More Cicadian Rhythms

On Tuesday I shared with you some work by Jonathan Corum at the New York Times on the 17-year cicadas now starting to emerge back east. (And as I recall from my childhood, I assure you that they are quite loud.) Today we look at an illustration of the cicada life cycle via the Washington Post.

As I discussed the other day about other graphics, there are differences in how the two newspapers are presenting the same topic or subject matter. The New York Times piece concerns itself with the emergence over time of cicadas across the United States and links to historical articles about those events. Here, however, the Washington Post instead explains just how you get a seventeen-year period between emergences.

Additionally, the Washington Post maps near the end are not interactive as in the New York Times piece. But what this allows the Post to do is focus on those broods that impacted the Washington area instead of all those areas likely outside the Post’s core readership.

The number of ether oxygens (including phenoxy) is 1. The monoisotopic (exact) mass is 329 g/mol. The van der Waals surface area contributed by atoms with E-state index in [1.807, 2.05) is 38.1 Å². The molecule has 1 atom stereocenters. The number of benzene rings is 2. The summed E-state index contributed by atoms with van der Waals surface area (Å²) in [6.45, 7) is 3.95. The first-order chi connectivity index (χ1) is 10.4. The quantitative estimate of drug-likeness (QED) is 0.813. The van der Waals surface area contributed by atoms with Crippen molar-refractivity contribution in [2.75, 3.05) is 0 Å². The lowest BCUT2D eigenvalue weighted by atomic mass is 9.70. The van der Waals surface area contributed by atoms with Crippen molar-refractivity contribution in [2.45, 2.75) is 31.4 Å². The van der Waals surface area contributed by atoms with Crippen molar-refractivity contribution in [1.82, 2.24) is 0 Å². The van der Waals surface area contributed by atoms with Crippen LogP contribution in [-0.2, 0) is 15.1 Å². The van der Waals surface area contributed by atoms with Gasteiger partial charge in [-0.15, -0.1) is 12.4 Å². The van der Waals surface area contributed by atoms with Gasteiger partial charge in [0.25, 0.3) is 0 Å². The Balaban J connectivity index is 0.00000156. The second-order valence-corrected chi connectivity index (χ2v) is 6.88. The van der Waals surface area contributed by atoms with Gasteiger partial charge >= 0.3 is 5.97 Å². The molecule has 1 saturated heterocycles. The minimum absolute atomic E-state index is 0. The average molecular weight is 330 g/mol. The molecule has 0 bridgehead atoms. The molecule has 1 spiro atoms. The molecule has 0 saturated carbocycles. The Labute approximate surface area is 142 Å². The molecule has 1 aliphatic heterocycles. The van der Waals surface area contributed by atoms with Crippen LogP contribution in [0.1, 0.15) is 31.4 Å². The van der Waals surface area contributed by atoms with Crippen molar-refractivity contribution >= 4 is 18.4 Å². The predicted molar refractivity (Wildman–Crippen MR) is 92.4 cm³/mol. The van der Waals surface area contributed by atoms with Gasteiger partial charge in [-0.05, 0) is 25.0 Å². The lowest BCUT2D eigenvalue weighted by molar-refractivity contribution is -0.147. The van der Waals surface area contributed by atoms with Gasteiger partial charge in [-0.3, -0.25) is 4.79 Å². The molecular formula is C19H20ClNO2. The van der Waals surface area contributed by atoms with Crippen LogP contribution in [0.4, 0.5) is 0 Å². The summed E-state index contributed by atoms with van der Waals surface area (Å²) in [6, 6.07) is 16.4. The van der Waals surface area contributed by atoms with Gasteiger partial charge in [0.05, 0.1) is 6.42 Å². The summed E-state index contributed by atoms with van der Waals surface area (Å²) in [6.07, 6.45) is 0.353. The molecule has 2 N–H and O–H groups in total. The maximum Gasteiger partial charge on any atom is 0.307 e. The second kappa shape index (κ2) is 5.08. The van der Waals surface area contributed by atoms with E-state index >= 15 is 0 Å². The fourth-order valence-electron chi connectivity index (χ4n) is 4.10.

The Washington Post's explanation of the periodical cicadas
The Washington Post's explanation of the periodical cicadas

Credit for the piece goes to Patterson Clark.

Author: Brendan Barry

I am a graphic designer who focuses on information design. My day job? I am the data visualisation manager for the Federal Reserve Bank of Philadelphia. (This blog is my something I do on my own time and does not represent the views of the Fed, blah blah blah legal stuff.) And with my main interest in information design—be it in the shape of clear charts, maps, diagrams, or wayfinding systems—I am fortunate that my day job focuses on data visualisation. Outside of work, I try to stay busy with personal design work. Away from the world of design, I enjoy cooking and reading and am interested in various subjects from history and geography to politics to science to the arts. And I allow all of them to influence my work.

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